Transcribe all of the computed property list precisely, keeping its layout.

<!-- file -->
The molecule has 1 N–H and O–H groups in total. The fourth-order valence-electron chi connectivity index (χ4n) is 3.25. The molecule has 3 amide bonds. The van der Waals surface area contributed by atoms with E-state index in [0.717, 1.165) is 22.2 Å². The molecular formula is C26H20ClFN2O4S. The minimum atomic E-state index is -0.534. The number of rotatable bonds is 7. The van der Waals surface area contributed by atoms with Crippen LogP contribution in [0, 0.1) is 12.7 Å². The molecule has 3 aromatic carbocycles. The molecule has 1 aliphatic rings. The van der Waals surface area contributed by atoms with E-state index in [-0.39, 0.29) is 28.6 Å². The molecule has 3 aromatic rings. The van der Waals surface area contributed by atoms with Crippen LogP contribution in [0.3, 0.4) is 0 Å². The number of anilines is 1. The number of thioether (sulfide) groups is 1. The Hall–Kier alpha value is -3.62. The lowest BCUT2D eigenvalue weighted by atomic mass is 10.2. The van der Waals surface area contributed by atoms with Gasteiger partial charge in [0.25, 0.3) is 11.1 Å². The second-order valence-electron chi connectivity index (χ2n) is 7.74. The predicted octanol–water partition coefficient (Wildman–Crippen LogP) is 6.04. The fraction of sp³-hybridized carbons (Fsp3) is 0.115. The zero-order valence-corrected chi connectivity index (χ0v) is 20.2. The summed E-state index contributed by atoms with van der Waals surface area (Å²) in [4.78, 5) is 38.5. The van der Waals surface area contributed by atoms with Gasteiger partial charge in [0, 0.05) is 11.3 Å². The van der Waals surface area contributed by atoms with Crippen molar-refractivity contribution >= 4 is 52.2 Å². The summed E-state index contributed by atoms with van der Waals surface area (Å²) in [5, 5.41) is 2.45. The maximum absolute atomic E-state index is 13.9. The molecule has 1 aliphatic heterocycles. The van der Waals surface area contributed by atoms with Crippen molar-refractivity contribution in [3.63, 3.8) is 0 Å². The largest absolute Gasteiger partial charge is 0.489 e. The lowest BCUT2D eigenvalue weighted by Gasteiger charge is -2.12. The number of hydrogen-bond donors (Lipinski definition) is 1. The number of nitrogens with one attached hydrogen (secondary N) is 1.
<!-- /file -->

The molecule has 1 N–H and O–H groups in total. The fourth-order valence-electron chi connectivity index (χ4n) is 3.25. The molecule has 3 amide bonds. The van der Waals surface area contributed by atoms with E-state index in [0.717, 1.165) is 22.2 Å². The molecular formula is C26H20ClFN2O4S. The minimum atomic E-state index is -0.534. The number of rotatable bonds is 7. The van der Waals surface area contributed by atoms with Crippen LogP contribution in [0, 0.1) is 12.7 Å². The molecule has 3 aromatic carbocycles. The molecule has 1 aliphatic rings. The van der Waals surface area contributed by atoms with E-state index in [-0.39, 0.29) is 28.6 Å². The molecule has 3 aromatic rings. The van der Waals surface area contributed by atoms with Crippen LogP contribution in [0.3, 0.4) is 0 Å². The number of anilines is 1. The number of thioether (sulfide) groups is 1. The Hall–Kier alpha value is -3.62. The lowest BCUT2D eigenvalue weighted by atomic mass is 10.2. The van der Waals surface area contributed by atoms with Gasteiger partial charge in [0.25, 0.3) is 11.1 Å². The second-order valence-electron chi connectivity index (χ2n) is 7.74. The predicted octanol–water partition coefficient (Wildman–Crippen LogP) is 6.04. The fraction of sp³-hybridized carbons (Fsp3) is 0.115. The zero-order valence-corrected chi connectivity index (χ0v) is 20.2. The summed E-state index contributed by atoms with van der Waals surface area (Å²) in [4.78, 5) is 38.5. The van der Waals surface area contributed by atoms with Gasteiger partial charge in [0, 0.05) is 11.3 Å². The van der Waals surface area contributed by atoms with Crippen molar-refractivity contribution >= 4 is 52.2 Å². The summed E-state index contributed by atoms with van der Waals surface area (Å²) in [5, 5.41) is 2.45. The maximum absolute atomic E-state index is 13.9. The molecule has 1 aliphatic heterocycles. The van der Waals surface area contributed by atoms with Crippen molar-refractivity contribution in [3.63, 3.8) is 0 Å². The largest absolute Gasteiger partial charge is 0.489 e. The lowest BCUT2D eigenvalue weighted by Gasteiger charge is -2.12. The number of hydrogen-bond donors (Lipinski definition) is 1. The number of nitrogens with one attached hydrogen (secondary N) is 1.